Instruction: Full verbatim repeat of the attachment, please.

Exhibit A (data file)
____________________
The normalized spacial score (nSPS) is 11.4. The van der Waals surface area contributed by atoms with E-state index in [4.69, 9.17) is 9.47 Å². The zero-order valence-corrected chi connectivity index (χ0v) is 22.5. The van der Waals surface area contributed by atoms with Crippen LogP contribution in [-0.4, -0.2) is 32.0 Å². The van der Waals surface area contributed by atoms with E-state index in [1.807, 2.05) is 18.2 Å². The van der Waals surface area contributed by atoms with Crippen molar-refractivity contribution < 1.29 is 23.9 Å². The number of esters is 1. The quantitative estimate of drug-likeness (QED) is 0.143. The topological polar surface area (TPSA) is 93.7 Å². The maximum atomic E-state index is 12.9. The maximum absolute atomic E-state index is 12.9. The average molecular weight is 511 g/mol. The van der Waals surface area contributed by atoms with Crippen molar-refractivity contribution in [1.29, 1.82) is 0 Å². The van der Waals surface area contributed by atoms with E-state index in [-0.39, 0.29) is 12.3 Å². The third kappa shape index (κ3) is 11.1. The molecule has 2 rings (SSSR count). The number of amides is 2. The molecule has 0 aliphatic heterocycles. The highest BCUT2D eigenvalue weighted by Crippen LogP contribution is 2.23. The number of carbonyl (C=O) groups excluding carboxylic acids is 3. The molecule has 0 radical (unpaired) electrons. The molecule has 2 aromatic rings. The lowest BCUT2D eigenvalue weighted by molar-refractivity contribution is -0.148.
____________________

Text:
The normalized spacial score (nSPS) is 11.4. The van der Waals surface area contributed by atoms with E-state index in [4.69, 9.17) is 9.47 Å². The zero-order valence-corrected chi connectivity index (χ0v) is 22.5. The van der Waals surface area contributed by atoms with Crippen LogP contribution in [-0.4, -0.2) is 32.0 Å². The van der Waals surface area contributed by atoms with E-state index in [1.807, 2.05) is 18.2 Å². The van der Waals surface area contributed by atoms with Crippen molar-refractivity contribution < 1.29 is 23.9 Å². The number of esters is 1. The quantitative estimate of drug-likeness (QED) is 0.143. The topological polar surface area (TPSA) is 93.7 Å². The maximum atomic E-state index is 12.9. The maximum absolute atomic E-state index is 12.9. The average molecular weight is 511 g/mol. The van der Waals surface area contributed by atoms with Crippen molar-refractivity contribution in [1.29, 1.82) is 0 Å². The van der Waals surface area contributed by atoms with E-state index in [-0.39, 0.29) is 12.3 Å². The third kappa shape index (κ3) is 11.1. The molecule has 2 rings (SSSR count). The number of amides is 2. The molecule has 0 aliphatic heterocycles. The highest BCUT2D eigenvalue weighted by Crippen LogP contribution is 2.23. The number of carbonyl (C=O) groups excluding carboxylic acids is 3. The molecule has 0 radical (unpaired) electrons. The molecule has 2 aromatic rings. The lowest BCUT2D eigenvalue weighted by molar-refractivity contribution is -0.148.